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5 Things You Can Do in the Early Years to Help Your Child’s Development

5 Things You Can Do in the Early Years to Help Your Child’s Development

How to help your infant grow into a confident, successful, healthy person.

As a parent of a young child, it can be overwhelming and difficult to find tangible actions from parenting resources that will contribute to a healthy upbringing for your kid. It’s helpful to know the specific steps you can take to teach your child what is right and wrong—and ensure she feels safe and confident. Christine Martin, author of You’ve Got This! Keys to Effective Parenting for the Early Years, shares what you can do to help navigate this confusing but crucial time in your child’s development.

Set aside uninterrupted bonding time.

As soon as your child is born, she is searching for a secure attachment that will allow her to confidently and safely explore the world and new things, according to Martin. It is essential to enhance these secure attachments by spending as much time as possible with her. More time spent with your child at this age will foster positive self-esteem, social-emotional development, and academic success. By dedicating 100 percent of your attention to your child as often as you can, you are allowing her to trust her caregiver and giving her the confidence she needs to grow and develop healthily.

Decide what you liked (and didn’t like) about your upbringing.

Often, parents copy the way they were parented without taking a closer look and determining if that really worked for them. Examine the parenting styles you were exposed to as a child and take the time to think, this is a style I’m comfortable with or that didn’t really work for me, Martin suggests. Think about how you can do better and how you can do just as great, but don’t mimic without thinking about what you’re doing and if you really believe in it.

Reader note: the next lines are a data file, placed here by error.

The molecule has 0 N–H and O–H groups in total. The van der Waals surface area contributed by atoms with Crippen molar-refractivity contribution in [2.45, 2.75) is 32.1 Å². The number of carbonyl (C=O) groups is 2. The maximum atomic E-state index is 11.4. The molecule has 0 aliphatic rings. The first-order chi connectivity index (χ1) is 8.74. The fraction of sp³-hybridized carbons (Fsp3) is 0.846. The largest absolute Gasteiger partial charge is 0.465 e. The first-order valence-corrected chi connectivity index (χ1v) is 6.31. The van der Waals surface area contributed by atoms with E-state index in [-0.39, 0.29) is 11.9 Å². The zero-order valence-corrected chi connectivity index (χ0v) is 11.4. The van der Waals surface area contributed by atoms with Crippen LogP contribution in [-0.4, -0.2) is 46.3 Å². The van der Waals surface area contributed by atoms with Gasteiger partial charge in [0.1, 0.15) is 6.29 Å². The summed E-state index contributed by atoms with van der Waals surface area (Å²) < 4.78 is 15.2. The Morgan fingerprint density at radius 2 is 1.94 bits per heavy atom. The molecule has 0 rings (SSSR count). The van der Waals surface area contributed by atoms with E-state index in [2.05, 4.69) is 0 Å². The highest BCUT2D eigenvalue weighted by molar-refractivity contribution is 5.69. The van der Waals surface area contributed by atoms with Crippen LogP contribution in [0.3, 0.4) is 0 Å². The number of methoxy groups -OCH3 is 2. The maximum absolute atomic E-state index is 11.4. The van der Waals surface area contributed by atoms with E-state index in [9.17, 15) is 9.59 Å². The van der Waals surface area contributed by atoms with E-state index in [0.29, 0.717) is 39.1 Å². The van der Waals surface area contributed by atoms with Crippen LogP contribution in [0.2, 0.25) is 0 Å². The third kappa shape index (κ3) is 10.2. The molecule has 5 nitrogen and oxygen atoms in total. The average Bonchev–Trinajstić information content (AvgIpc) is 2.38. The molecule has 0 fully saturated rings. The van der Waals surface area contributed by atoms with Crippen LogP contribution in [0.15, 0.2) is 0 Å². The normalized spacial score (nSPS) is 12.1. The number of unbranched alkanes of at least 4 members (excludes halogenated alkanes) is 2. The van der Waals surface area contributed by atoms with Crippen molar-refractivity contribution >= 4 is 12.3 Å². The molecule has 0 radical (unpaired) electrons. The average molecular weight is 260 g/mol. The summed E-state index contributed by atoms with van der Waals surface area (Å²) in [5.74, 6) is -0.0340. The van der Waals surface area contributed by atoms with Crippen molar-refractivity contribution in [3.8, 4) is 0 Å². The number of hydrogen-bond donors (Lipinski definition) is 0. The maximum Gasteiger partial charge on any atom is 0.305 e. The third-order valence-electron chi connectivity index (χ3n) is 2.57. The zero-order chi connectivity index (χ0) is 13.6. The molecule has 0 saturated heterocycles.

Make routines and stick to them.

Once your child begins school, he will be in a daily routine for the rest of his school years. The best way to teach him how to deal with everyday tasks and teach him responsibility is to get started as soon as possible. Take photographs of your child brushing his teeth, putting on his pajamas, and whatever else is part of his bedtime routine, and then hang them up on the wall in the bathroom as a fun way to help him remember what he needs to do before bed.

Encourage positive behaviors, no matter how small.

Instead of focusing on how to discipline your child after she’s gotten in trouble, Martin suggests focusing on the tangible ways you can teach your child to minimize and overcome these behaviors. If your daughter shares her toy with her little brother, make sure you praise her, so she knows these sorts of actions get positive attention. Even if she is simply working hard on a drawing, compliment the amount of colors she is using and foster confidence in positive behaviors instead of drawing attention to the negative ones.

Talk to your child about feelings.

Another way to contribute to fewer negative behaviors is by teaching your child how to react when he isn’t getting what he wants. Teach your child the words for different feelings, so he knows how to express himself. Take the time at the dinner table or when you’re driving together in the car to ask, “How did you feel today? Were you excited about what you learned in school today? Did you feel frustrated?” By using these words, your child will know how to handle conflict vocally rather than resorting to physical actions. Another way of doing this is by giving your child realistic alternatives to a situation if he isn’t getting what he wants. If he wants to play with the truck his sister is playing with, he can play with another toy, he can ask to take turns, or you can give him a timer and teach him to negotiate with his sister that it will be his turn once the timer goes off.

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Melissa Wickes

Author: Melissa Wickes is a graduate of Binghamton University and the NYU Summer Publishing Institute. She's written hundreds of articles to help New York parents make better decisions for their families. When she's not writing, you can find her eating pasta, playing guitar, or watching reality TV. See More

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